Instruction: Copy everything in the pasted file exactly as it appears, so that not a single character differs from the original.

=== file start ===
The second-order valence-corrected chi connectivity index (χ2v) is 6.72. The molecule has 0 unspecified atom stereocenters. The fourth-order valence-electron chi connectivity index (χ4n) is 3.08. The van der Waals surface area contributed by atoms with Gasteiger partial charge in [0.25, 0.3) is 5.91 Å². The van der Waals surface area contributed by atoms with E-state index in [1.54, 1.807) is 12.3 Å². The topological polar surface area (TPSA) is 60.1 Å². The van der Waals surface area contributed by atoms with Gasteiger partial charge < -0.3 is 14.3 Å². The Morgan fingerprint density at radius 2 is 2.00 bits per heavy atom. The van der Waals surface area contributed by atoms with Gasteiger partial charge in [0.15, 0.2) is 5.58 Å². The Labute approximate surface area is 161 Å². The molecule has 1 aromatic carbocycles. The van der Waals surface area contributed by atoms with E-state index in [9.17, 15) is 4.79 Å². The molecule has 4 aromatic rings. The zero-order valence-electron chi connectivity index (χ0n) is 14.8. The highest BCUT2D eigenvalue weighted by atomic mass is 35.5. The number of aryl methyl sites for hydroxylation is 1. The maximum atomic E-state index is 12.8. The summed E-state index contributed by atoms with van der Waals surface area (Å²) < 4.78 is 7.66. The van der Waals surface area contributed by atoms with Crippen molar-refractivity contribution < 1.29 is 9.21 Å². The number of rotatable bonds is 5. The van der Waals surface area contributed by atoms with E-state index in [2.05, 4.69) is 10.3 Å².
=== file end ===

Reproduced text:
The second-order valence-corrected chi connectivity index (χ2v) is 6.72. The molecule has 0 unspecified atom stereocenters. The fourth-order valence-electron chi connectivity index (χ4n) is 3.08. The van der Waals surface area contributed by atoms with Gasteiger partial charge in [0.25, 0.3) is 5.91 Å². The van der Waals surface area contributed by atoms with E-state index in [1.54, 1.807) is 12.3 Å². The topological polar surface area (TPSA) is 60.1 Å². The van der Waals surface area contributed by atoms with Gasteiger partial charge < -0.3 is 14.3 Å². The Morgan fingerprint density at radius 2 is 2.00 bits per heavy atom. The van der Waals surface area contributed by atoms with Gasteiger partial charge in [0.15, 0.2) is 5.58 Å². The Labute approximate surface area is 161 Å². The molecule has 1 aromatic carbocycles. The van der Waals surface area contributed by atoms with E-state index in [9.17, 15) is 4.79 Å². The molecule has 4 aromatic rings. The zero-order valence-electron chi connectivity index (χ0n) is 14.8. The highest BCUT2D eigenvalue weighted by atomic mass is 35.5. The number of aryl methyl sites for hydroxylation is 1. The maximum atomic E-state index is 12.8. The summed E-state index contributed by atoms with van der Waals surface area (Å²) < 4.78 is 7.66. The van der Waals surface area contributed by atoms with Crippen molar-refractivity contribution < 1.29 is 9.21 Å². The number of rotatable bonds is 5. The van der Waals surface area contributed by atoms with E-state index in [2.05, 4.69) is 10.3 Å².